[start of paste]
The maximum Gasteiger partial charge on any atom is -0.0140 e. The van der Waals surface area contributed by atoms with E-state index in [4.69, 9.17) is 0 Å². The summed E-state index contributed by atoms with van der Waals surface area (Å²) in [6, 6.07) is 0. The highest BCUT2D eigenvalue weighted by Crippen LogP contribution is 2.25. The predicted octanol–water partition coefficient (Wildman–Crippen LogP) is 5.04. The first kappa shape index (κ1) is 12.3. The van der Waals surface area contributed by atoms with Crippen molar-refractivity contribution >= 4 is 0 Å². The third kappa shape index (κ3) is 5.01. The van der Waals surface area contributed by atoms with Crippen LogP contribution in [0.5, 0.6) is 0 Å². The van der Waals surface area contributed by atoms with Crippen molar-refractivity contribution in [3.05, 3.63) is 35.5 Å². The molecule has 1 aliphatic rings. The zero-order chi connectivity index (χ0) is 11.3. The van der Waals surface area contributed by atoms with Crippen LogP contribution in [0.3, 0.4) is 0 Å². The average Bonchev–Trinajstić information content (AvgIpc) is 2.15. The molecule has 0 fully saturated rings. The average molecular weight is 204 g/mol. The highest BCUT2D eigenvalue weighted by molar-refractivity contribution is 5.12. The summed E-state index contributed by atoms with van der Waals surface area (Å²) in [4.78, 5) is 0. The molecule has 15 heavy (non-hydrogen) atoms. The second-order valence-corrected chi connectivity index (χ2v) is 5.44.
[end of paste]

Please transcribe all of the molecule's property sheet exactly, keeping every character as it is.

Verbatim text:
The maximum Gasteiger partial charge on any atom is -0.0140 e. The van der Waals surface area contributed by atoms with E-state index in [4.69, 9.17) is 0 Å². The summed E-state index contributed by atoms with van der Waals surface area (Å²) in [6, 6.07) is 0. The highest BCUT2D eigenvalue weighted by Crippen LogP contribution is 2.25. The predicted octanol–water partition coefficient (Wildman–Crippen LogP) is 5.04. The first kappa shape index (κ1) is 12.3. The van der Waals surface area contributed by atoms with Crippen molar-refractivity contribution >= 4 is 0 Å². The third kappa shape index (κ3) is 5.01. The van der Waals surface area contributed by atoms with Crippen LogP contribution in [0.5, 0.6) is 0 Å². The van der Waals surface area contributed by atoms with Crippen molar-refractivity contribution in [3.05, 3.63) is 35.5 Å². The molecule has 1 aliphatic rings. The zero-order chi connectivity index (χ0) is 11.3. The van der Waals surface area contributed by atoms with Crippen LogP contribution in [0.3, 0.4) is 0 Å². The average Bonchev–Trinajstić information content (AvgIpc) is 2.15. The molecule has 0 fully saturated rings. The average molecular weight is 204 g/mol. The highest BCUT2D eigenvalue weighted by molar-refractivity contribution is 5.12. The summed E-state index contributed by atoms with van der Waals surface area (Å²) in [4.78, 5) is 0. The molecule has 15 heavy (non-hydrogen) atoms. The second-order valence-corrected chi connectivity index (χ2v) is 5.44.